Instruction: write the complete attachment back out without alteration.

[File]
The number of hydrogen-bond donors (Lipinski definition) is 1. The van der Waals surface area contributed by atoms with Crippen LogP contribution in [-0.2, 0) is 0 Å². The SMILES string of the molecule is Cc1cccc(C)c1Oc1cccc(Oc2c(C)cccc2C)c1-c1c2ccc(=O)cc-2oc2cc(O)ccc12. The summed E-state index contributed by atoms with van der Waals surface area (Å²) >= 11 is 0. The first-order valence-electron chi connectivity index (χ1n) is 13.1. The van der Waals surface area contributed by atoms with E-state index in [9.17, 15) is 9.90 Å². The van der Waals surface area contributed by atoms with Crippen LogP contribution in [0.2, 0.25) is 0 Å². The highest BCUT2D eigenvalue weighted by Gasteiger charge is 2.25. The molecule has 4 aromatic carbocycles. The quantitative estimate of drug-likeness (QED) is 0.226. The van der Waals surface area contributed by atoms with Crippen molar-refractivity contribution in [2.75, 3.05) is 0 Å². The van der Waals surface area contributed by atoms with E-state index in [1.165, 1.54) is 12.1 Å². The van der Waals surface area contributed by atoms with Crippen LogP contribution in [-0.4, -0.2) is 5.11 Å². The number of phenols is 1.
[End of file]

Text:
The number of hydrogen-bond donors (Lipinski definition) is 1. The van der Waals surface area contributed by atoms with Crippen LogP contribution in [-0.2, 0) is 0 Å². The SMILES string of the molecule is Cc1cccc(C)c1Oc1cccc(Oc2c(C)cccc2C)c1-c1c2ccc(=O)cc-2oc2cc(O)ccc12. The summed E-state index contributed by atoms with van der Waals surface area (Å²) >= 11 is 0. The first-order valence-electron chi connectivity index (χ1n) is 13.1. The van der Waals surface area contributed by atoms with E-state index in [9.17, 15) is 9.90 Å². The van der Waals surface area contributed by atoms with Crippen LogP contribution in [0.2, 0.25) is 0 Å². The highest BCUT2D eigenvalue weighted by Gasteiger charge is 2.25. The molecule has 4 aromatic carbocycles. The quantitative estimate of drug-likeness (QED) is 0.226. The van der Waals surface area contributed by atoms with Crippen molar-refractivity contribution in [2.75, 3.05) is 0 Å². The van der Waals surface area contributed by atoms with E-state index in [1.165, 1.54) is 12.1 Å². The van der Waals surface area contributed by atoms with Crippen LogP contribution in [-0.4, -0.2) is 5.11 Å². The number of phenols is 1.